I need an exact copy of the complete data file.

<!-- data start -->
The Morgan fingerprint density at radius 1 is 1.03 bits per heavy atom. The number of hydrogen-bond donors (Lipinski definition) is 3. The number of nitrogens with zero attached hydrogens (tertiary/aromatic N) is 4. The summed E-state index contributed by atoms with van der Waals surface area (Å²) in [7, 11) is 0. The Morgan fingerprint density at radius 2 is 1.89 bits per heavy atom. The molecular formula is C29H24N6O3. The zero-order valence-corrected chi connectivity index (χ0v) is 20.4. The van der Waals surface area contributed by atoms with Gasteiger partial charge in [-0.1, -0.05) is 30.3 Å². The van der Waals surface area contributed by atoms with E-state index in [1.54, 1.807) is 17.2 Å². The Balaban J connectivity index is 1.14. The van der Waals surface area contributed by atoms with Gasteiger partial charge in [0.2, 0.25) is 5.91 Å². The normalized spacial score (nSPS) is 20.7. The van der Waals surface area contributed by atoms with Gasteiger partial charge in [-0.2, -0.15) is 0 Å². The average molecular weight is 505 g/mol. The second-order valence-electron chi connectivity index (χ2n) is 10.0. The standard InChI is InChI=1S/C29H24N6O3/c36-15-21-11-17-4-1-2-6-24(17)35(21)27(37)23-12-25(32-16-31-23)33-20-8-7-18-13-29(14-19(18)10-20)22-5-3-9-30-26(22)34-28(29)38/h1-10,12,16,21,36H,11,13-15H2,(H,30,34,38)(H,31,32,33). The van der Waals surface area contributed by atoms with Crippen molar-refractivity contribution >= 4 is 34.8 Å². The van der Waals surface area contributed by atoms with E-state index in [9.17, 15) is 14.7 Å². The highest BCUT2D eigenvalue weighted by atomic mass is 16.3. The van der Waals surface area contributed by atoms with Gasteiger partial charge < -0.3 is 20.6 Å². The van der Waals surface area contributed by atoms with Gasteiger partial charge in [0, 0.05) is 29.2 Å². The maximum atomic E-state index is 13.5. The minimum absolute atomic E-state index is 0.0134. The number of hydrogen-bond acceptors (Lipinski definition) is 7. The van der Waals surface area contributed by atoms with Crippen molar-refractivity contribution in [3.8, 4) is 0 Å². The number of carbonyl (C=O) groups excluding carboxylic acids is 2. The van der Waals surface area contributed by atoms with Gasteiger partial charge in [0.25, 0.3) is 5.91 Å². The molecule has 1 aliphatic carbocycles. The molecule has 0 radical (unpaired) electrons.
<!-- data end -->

The Morgan fingerprint density at radius 1 is 1.03 bits per heavy atom. The number of hydrogen-bond donors (Lipinski definition) is 3. The number of nitrogens with zero attached hydrogens (tertiary/aromatic N) is 4. The summed E-state index contributed by atoms with van der Waals surface area (Å²) in [7, 11) is 0. The Morgan fingerprint density at radius 2 is 1.89 bits per heavy atom. The molecular formula is C29H24N6O3. The zero-order valence-corrected chi connectivity index (χ0v) is 20.4. The van der Waals surface area contributed by atoms with Gasteiger partial charge in [-0.1, -0.05) is 30.3 Å². The van der Waals surface area contributed by atoms with E-state index in [1.54, 1.807) is 17.2 Å². The Balaban J connectivity index is 1.14. The van der Waals surface area contributed by atoms with Gasteiger partial charge in [0.2, 0.25) is 5.91 Å². The normalized spacial score (nSPS) is 20.7. The van der Waals surface area contributed by atoms with Gasteiger partial charge in [-0.2, -0.15) is 0 Å². The average molecular weight is 505 g/mol. The second-order valence-electron chi connectivity index (χ2n) is 10.0. The standard InChI is InChI=1S/C29H24N6O3/c36-15-21-11-17-4-1-2-6-24(17)35(21)27(37)23-12-25(32-16-31-23)33-20-8-7-18-13-29(14-19(18)10-20)22-5-3-9-30-26(22)34-28(29)38/h1-10,12,16,21,36H,11,13-15H2,(H,30,34,38)(H,31,32,33). The van der Waals surface area contributed by atoms with Crippen molar-refractivity contribution >= 4 is 34.8 Å². The van der Waals surface area contributed by atoms with E-state index in [9.17, 15) is 14.7 Å². The highest BCUT2D eigenvalue weighted by atomic mass is 16.3. The van der Waals surface area contributed by atoms with Gasteiger partial charge < -0.3 is 20.6 Å². The van der Waals surface area contributed by atoms with Gasteiger partial charge in [0, 0.05) is 29.2 Å². The maximum atomic E-state index is 13.5. The minimum absolute atomic E-state index is 0.0134. The number of hydrogen-bond acceptors (Lipinski definition) is 7. The van der Waals surface area contributed by atoms with Crippen molar-refractivity contribution in [3.8, 4) is 0 Å². The number of carbonyl (C=O) groups excluding carboxylic acids is 2. The van der Waals surface area contributed by atoms with Gasteiger partial charge in [0.25, 0.3) is 5.91 Å². The molecule has 1 aliphatic carbocycles. The molecule has 0 radical (unpaired) electrons.